Thursday, February 12, 2009

KERA Revisited...Again

The Kentucky legislature, trying desperately to see improvements in student test-scores is again revisiting the Kentucky Education Reform Act of 1990 (KERA), which, besides involving the largest tax increase in the state’s history (a huge portion of it in pork), mandated the “outcomes-based” concept, having as its centerpiece the element of self-esteem. KERA was the perfect example of a legislature mandating something in a field in which it possessed nearly total non-expertise. Its aim was/is to have all students becoming proficient in all subjects by 2014.

KERA has been an abject failure. It came about because some school districts depended entirely or almost entirely on state per-pupil allocations for their financing...and naturally, wasted much of that, especially since nepotism was virtually a hallowed concept. Other districts, either by the allowed tax increases or those approved by vote, supplemented education-financing in order to improve facilities and instruction. Indeed, property-values in the complaining districts were not appropriately/legally-assessed for tax purposes because property-valuation-assessors (PVAs), who are locally elected, not appointed, failed to do their jobs.

As a result, the better districts got short shrift financially from KERA, while the complaining districts reaped millions in windfalls all out of proportion to those whose citizens had tried to do right by their young people. Statewide, however, the results of KERA have been abysmal, though some districts have done quite well. In other words, KERA was a huge mistake, the bad results of much of which have been alleviated through corrective legislation. For example, KERA mandated the mixture of kindergarteners with third-graders. Some teachers/administrators knew this wouldn’t work (reading scores in fourth-grade the proof) and simply ignored the law, which was eventually changed.

KERA also mandated “rewards” for schools/districts that attained a proper score on the tests. The rewards could be used any way the local districts decided, meaning that teachers in a given district could get well, especially if they happened to be in a system already doing well, while teachers/administrators in an adjacent district, especially if it was already doing terribly, got nothing. The entirely predictable results: (1) Students were bribed (trips, goodies, time-off) to do well on the tests; and (2) Teachers/administrators simply cheated...stole the money...and why not, since the whole thing was so crass and unfair, in the first place?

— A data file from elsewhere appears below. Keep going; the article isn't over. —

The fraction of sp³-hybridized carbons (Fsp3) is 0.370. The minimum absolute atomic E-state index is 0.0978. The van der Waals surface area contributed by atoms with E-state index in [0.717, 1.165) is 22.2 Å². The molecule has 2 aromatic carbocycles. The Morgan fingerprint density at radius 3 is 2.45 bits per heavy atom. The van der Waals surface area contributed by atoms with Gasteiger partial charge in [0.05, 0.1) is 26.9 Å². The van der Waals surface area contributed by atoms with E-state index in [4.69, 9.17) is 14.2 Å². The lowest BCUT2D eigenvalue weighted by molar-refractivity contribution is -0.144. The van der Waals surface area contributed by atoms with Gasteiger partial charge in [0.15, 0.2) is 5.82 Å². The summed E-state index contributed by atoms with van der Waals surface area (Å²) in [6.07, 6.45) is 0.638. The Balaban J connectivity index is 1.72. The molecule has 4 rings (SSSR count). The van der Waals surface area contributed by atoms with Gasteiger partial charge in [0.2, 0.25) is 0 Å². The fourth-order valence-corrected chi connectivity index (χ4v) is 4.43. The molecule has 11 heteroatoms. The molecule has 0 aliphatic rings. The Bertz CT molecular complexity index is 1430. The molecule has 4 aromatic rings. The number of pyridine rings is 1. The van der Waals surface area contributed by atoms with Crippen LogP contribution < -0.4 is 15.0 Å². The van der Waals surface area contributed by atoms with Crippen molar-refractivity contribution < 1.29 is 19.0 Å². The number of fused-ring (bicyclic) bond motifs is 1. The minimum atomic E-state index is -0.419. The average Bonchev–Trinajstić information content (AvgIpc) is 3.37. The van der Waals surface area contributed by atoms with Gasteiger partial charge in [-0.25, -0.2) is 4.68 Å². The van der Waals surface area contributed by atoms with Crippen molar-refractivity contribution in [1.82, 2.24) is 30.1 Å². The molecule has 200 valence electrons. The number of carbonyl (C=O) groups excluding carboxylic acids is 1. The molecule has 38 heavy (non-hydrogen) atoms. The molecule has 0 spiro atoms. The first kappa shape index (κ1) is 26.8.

Perhaps the worst feature of KERA was in the establishment of school-based councils, mandated to be made-up usually of a principal, three teachers and two parents. The councils were given complete control of the school, even to the extent of choosing their own principals, no matter what the district superintendent recommended. This matter was settled by the state Supreme Court in a Fayette County case in which the school council rejected all the superintendent’s recommendations.

The worst feature of the school-based council lay in its authority to establish its own curriculum. Once the K-3 matter was corrected, fourth-graders improved and couldn’t be necessarily harmed through curriculum decisions. The same was true for all grades 1-5. The individual school curriculums meant that students would arrive in middle school (grades 6-8) from different backgrounds. The problem thus created is perfectly obvious.

It gets worse. Middle schools, on the whole and being impacted by the multi-curriculum problem, have done poorly. Scores have been and are terrible. The middle schools had their own school-based councils, of course, meaning that they set their own curricula. So...the students entering ninth-grade came from very different backgrounds, having been taught under different curricula. The high school test-scores, collectively, have been abominable. There has been no standardization in the system, in other words, and without standardization teachers are up against it. There should at least be enough standardization (and there may be in some districts) to require that the same textbooks be used at least in a given system, perhaps, even, in the entire state.

The ACT is a national college admission and placement examination. It has structured benchmarks indicating whether a student is likely to earn a C grade or higher in first-year college courses. Last year, less than half of the Kentucky juniors taking the test met English benchmarks. One in five met math benchmarks; one in three in reading standards, and only one in seven in science goals. By any standard, this circumstance is intolerable. Not all juniors are going to college, but these scores indicate a system that has gone badly wrong in a country that historically has been a world leader in education.

The legislature will do well to wipe out what remains of KERA, then leave it to the educators to establish a system – along with an enforcement arm – that features reasonable standardization and realistic requirements of its teachers/administrators, especially concerning their academic achievements and abilities.

And so it goes.

Jim Clark

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